Dark Side

overpower over powering power ing



Kiryu... E

very musical life has its greatest hits and its biggest disappointments. Although some may seem to live the life of fortune, behind every triumph is ten stories of defeat. Singer/ songwriter Kiryu's musical career serves as no exception. Having succeeded so well so early on, time hid the mystery of what was eventually to come. But like many talented but downtrodden, Kiryu chose perseverance as his guiding light. He made time his tool and has wielded it wisely. Taking his future into his own hands, Kiryu is making a name for himself while exploring the furthest recesses of his musical mind. And nothing can stop him now. With the level of commitment and resources that he has devoted, it is unsurprising to find out that Kiryu felt the pull of music when he was just a toddler in Osaka. Unique awareness as a vocalist, he focused his attention on becoming just that. “I was spellbound. I don’t know why.” And by happy coincidence, the fates agreed. One day, at age 14, he discovered an

acoustic guitar in the lumber room of his childhood home and quickly began exploring new avenues: playing the guitar while singing. Now, just because one finds a guitar doesn’t necessarily mean one will be drawn to it. But Kiryu indeed felt the pull. “There are a lot of cool guitarists in the world. They are gorgeous, aggressive, violent and beautiful. The things fascinated me. And I also thought if I can play the guitar and sing, like the guitarists, I’d be a cooler artist.” This discovery may have very well saved his life. In junior high, after relocating to Tokyo, Kiryu’s life spun a bit out of control —alcohol, smoking, adult language, even fighting. On the edge of oblivion and with the distinct possibility of becoming just another statistic, music literally changed Kiryu’s life. This new passion led to new people, new experiences, and all for the better. As a result, Kiryu has developed his musical style to compliment his life and himself. Using music as an artistic tool, it represents more than just a part of his life. “It

describes my existence. My whereabouts.” In high school, Kiryu formed his first band Pen~dant, who quickly went on to participate in the Hot Wave Festival. They won at each stage, beating out 2,000 other bands, and finally made it to the final. As a result, Kiryu was given the opportunity to sing at Yokohama Stadium in front of 25,000. Winning the final stage, he marks this as one of the highlights of his musical life. “It’s the biggest place I ever sang. That was amazing. I’ll sing there again someday.” Becoming the heroes of Meiji Gakuin High School, Pen~dant released their first live album on November 17, 1998 through Columbia Music. Rocketed to stardom, Kiryu was now participating in magazine and radio interviews. It seemed as though he could do anything he wanted. Though his musical career slowed when he decided to attend Meiji University, through joining the department of engineering, Kiryu became a favorite of Shinichi Kobayashi.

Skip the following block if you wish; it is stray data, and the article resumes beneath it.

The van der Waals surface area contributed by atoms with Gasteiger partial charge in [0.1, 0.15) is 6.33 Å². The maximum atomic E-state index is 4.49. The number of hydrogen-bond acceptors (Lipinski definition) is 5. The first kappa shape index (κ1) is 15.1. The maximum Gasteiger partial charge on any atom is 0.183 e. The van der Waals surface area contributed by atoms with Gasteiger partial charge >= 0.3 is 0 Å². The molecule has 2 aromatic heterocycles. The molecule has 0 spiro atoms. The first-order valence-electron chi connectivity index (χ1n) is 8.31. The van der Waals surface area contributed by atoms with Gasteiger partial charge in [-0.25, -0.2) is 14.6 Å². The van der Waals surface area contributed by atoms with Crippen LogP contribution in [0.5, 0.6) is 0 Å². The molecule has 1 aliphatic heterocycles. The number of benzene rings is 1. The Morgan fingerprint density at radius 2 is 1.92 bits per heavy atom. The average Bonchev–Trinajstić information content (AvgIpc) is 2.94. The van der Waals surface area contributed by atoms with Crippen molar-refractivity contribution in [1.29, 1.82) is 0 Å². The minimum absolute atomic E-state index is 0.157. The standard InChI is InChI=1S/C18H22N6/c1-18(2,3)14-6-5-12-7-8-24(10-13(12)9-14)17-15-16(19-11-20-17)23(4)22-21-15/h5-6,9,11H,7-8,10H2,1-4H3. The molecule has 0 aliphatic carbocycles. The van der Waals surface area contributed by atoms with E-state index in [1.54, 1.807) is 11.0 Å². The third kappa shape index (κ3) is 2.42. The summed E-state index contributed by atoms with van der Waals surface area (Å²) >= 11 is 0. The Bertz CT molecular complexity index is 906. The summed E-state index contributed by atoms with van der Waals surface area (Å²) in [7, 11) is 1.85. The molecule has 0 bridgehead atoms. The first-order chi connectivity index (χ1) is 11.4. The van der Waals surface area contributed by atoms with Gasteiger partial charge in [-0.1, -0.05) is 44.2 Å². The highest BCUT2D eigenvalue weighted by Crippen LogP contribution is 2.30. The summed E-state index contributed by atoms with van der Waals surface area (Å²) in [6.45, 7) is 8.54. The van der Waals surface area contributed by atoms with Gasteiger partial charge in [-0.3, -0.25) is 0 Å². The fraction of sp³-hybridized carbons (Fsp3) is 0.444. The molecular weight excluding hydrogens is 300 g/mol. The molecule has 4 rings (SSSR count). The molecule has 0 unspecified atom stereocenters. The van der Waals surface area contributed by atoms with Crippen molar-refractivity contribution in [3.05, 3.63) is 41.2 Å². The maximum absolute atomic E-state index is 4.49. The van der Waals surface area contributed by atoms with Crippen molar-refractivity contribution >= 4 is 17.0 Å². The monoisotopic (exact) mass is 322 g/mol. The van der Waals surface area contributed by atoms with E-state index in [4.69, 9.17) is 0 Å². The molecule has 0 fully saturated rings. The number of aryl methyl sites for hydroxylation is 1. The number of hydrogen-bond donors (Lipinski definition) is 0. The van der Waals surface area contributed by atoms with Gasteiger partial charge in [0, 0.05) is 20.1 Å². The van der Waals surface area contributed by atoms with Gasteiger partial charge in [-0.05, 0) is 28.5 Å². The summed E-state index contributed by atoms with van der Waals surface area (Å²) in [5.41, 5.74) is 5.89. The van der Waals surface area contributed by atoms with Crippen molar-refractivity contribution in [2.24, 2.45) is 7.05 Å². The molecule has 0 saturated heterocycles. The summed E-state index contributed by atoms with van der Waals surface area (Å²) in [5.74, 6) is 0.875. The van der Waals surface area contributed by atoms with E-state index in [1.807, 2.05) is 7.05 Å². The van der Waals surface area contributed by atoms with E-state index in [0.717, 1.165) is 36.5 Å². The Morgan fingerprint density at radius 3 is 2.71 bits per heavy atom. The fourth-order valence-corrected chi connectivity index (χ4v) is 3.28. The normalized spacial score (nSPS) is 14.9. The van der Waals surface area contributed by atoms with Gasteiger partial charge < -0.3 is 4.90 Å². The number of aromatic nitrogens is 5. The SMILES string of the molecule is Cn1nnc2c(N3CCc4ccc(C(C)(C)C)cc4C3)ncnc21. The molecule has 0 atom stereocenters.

Kobayashi asked Kiryu to join his band, R-ONE, as the vocalist. In October 2004, they released their first album, True Story, through Inter Label. Once again thrust into fame, the band led a successful nationwide tour. But this success was short lived. Through a series of lies and broken promises, the band never released a second album. Now depressed and without hope, Kiryu returned to the torment of his younger years. Feeling alone and destroyed, Kiryu wasn’t sure where to turn. In September of 2005, Hurricane Rita devastated America’s Gulf Coast, causing millions of dollars in damage and taking several lives. Kiryu understood the loss they felt but saw the hope in their eyes for a new future. And so Kiryu formed a new band, Rita. Hand-picked by entertainment giant Infini, Rita was ready for whatever may come. But it wasn’t what they had hoped for. After two years with the company, Rita was cut by overzealous producers and Kiryu was faced with defeat once more. But this time, he wasn’t backing down. In April 2007, Kiryu established his own label, White Wolf. Determined to succeed, nothing could stand in his way. “When I was in the entertainment company as an artist, music was just painful for me. There were a lot of complicated things in it.” After striking out on his own, Kiryu discovered more about himself: “I remembered why I was doing music then. I got back to the basics. I liked the music and I wanted to enjoy it. I thought I should do music I believe in. And I kept my faith. I decided to become independent of the entertainment company. And then,

White Wolf was born.” Undoubtedly a product of his past, Kiryu has chosen not to dwell on it. Despite the hardships, he simply refuses to give into the negative. Now solo and independent, he has opened his mind and music to new possibilities. “I don’t wanna be stuck by only music things. I wanna do anything that is mixed up in entertainment.” And with rock band Steal Hearts, for which he is the lead guitarist and main composer, supporting his new ventures, he is well on his way. In May of 2009, Kiryu released his first solo album, Hydra. Approaching his solo music much the same as he approaches his band’s material, he focuses on how to construct the melody line. And claiming to have a concept for everything, Kiryu had a very specific concept in mind for Hydra. “On this album, I wanted to describe the combination of various multi-dimensional elements of music. The new age sound.” Though he is keeping his newer material under tight wraps (It’s “top secret,” he says), he admits that creating new material isn’t always easy: “Arranging sound is difficult. I’m more conscious of groove, harmony and the beauty of things.”